So here’s the problem. How do you share that with others? In particular, how do you share that with someone who doesn’t believe in God? How do you tell someone that an endless source of life (with a capital “L”) can be found in a relationship with someone they don’t even believe exists? How do you convince them?

I’ve decided you can’t. You can lead a horse to water, but you can’t make him drink. Even Jesus recognized this. People begin complaining about him, and he simply says, “No one can come to me unless the Father beckons.” The parables of the other gospels bear this out. Only one fourth of the seed cast by the sower bears fruit. The rest is scorched by the sun or choked by weeds. Jesus fully expects only ¼ of people will hear and understand and bear fruit in this way. In the story of the ten lepers, only one returns to give thanks. This passage is even more symbolically pessimistic. Only 1/10 get it.

So what do we do? I believe we can only witness with our words and our lives.

Words: We can tell people what we ourselves have experienced. No one can argue with your personal experience. We need to reflect on the ways faith has impacted our life and simply be honest about it. We can tell about the immeasurable grace of God we have experienced, and the difference it has made. It is like sowing seed. We cannot control on what kind of soil it lands. All we can do is cast the seed.

Lives: We witness also with our lives. When we act on our faith, in generosity and service, people will see it. “Let your light so shine before others,” Jesus says, “that they may see your good works and glorify your Father in heaven.” When they see the hope, the joy, the passion and compassion, this will have an effect. When they see us growing spiritually, they will notice. They will, of course, also see our imperfections, but we are, after all, simply earthen vessels that God uses. This becomes all the more miraculous. That God can use us broken folks to multiply loaves in this world is in itself and amazing thing.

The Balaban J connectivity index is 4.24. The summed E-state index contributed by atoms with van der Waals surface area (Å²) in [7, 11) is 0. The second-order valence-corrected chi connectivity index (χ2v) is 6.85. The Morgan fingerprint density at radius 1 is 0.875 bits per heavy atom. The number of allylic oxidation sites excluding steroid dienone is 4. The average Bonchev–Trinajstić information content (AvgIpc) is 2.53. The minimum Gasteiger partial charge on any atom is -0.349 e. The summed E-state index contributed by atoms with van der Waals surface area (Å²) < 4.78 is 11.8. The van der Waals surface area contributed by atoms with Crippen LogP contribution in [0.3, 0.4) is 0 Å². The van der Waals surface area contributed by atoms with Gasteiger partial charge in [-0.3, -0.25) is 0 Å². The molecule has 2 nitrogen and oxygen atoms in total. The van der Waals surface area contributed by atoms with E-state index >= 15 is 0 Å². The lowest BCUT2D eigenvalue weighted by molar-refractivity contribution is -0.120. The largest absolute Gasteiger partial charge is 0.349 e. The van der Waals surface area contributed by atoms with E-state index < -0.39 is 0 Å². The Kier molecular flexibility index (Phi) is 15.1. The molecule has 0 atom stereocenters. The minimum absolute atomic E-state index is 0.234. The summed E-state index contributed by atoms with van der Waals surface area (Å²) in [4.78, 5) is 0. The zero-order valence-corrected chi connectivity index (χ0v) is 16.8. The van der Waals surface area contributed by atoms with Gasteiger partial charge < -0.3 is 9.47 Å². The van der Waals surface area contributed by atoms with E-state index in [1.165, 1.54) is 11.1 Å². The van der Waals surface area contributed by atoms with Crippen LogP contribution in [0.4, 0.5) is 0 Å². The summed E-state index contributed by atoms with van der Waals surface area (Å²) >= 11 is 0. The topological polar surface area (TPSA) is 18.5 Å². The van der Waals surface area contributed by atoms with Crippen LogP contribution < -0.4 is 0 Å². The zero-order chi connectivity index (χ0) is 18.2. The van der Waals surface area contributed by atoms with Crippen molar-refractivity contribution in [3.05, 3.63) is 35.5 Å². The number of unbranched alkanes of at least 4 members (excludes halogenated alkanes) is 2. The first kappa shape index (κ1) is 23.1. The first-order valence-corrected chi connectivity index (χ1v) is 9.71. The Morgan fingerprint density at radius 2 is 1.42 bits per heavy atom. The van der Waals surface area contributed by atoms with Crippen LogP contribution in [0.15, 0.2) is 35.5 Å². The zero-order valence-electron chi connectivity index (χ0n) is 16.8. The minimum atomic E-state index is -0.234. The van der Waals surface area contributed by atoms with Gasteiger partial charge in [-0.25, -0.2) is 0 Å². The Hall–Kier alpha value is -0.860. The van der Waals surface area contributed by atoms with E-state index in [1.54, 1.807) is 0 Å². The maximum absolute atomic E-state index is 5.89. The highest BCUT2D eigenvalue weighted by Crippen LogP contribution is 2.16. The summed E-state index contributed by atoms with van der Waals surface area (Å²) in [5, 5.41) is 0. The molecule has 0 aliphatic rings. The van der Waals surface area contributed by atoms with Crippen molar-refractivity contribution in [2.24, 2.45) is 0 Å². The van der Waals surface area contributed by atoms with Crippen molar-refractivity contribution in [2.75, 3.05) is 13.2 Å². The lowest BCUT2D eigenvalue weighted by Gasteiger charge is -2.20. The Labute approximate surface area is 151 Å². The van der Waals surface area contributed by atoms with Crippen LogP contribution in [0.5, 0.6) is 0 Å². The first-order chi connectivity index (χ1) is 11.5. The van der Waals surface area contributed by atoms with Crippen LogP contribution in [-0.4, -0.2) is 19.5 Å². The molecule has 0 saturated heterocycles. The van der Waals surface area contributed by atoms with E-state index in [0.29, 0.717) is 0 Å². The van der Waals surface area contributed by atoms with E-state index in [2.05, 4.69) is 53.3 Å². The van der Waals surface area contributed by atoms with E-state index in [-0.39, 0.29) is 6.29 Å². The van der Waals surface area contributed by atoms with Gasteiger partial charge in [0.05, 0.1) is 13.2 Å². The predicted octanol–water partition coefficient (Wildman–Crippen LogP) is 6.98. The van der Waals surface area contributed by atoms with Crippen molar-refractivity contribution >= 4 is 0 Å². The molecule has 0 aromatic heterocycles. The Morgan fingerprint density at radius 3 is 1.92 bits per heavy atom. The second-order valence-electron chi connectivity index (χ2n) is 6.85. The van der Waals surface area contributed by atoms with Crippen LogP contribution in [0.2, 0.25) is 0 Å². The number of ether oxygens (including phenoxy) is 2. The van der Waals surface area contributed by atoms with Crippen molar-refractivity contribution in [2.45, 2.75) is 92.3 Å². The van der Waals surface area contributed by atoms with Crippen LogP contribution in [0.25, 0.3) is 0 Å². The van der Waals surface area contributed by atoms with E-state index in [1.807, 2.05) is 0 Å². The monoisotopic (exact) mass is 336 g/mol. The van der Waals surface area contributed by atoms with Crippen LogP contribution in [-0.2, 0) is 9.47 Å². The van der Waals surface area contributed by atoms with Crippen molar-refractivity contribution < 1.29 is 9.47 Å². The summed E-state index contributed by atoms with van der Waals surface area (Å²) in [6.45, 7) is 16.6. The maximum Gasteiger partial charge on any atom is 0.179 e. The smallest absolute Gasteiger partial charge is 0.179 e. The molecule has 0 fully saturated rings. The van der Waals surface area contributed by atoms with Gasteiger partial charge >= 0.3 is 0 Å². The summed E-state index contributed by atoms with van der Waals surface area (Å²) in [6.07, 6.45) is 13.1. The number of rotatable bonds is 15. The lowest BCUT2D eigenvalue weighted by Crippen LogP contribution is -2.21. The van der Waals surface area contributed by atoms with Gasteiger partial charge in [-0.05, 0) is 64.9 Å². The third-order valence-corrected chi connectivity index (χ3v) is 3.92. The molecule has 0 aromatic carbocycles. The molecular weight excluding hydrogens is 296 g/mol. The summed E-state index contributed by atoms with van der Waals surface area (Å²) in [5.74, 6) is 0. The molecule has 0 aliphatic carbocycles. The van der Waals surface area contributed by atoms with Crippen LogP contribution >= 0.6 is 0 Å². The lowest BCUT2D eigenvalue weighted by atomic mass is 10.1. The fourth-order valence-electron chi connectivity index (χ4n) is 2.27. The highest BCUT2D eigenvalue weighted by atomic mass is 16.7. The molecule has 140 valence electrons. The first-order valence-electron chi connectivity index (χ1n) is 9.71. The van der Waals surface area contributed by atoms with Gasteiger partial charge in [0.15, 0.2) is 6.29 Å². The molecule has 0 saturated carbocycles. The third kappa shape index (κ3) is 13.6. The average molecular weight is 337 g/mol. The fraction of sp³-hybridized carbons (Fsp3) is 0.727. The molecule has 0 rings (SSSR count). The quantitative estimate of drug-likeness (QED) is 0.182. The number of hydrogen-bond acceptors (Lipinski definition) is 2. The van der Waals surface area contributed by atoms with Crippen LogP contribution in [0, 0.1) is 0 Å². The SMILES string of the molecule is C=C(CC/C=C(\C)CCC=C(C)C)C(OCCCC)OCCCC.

The apostle Paul says, “…we have this treasure in clay jars, so that it may be made clear that this extraordinary power belongs to God and does not come from us.”

We do not have to convince or convert. All we do is share the bread of life with a spiritually famished world. And if they don’t want to take it, we just tell them how incredibly good the bread is, and hope they catch the aroma.